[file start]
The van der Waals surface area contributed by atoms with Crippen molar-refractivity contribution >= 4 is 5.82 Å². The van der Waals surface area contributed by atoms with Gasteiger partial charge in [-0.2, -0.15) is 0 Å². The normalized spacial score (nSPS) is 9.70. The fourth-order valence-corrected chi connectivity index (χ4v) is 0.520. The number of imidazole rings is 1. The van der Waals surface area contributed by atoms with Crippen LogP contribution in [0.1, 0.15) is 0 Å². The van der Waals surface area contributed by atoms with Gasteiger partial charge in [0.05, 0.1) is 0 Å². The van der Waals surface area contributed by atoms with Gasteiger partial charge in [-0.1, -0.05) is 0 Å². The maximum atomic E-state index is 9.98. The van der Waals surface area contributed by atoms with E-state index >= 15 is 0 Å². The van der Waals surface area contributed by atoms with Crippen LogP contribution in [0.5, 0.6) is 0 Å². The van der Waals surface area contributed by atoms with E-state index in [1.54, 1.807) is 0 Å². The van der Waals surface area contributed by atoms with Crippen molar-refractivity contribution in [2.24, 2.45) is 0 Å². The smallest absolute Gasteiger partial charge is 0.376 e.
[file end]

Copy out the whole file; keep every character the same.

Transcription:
The van der Waals surface area contributed by atoms with Crippen molar-refractivity contribution >= 4 is 5.82 Å². The van der Waals surface area contributed by atoms with Gasteiger partial charge in [-0.2, -0.15) is 0 Å². The normalized spacial score (nSPS) is 9.70. The fourth-order valence-corrected chi connectivity index (χ4v) is 0.520. The number of imidazole rings is 1. The van der Waals surface area contributed by atoms with Crippen LogP contribution in [0.1, 0.15) is 0 Å². The van der Waals surface area contributed by atoms with Gasteiger partial charge in [0.05, 0.1) is 0 Å². The van der Waals surface area contributed by atoms with Gasteiger partial charge in [-0.1, -0.05) is 0 Å². The maximum atomic E-state index is 9.98. The van der Waals surface area contributed by atoms with E-state index >= 15 is 0 Å². The van der Waals surface area contributed by atoms with Crippen LogP contribution in [0.5, 0.6) is 0 Å². The van der Waals surface area contributed by atoms with E-state index in [1.54, 1.807) is 0 Å². The van der Waals surface area contributed by atoms with Crippen molar-refractivity contribution in [2.24, 2.45) is 0 Å². The smallest absolute Gasteiger partial charge is 0.376 e.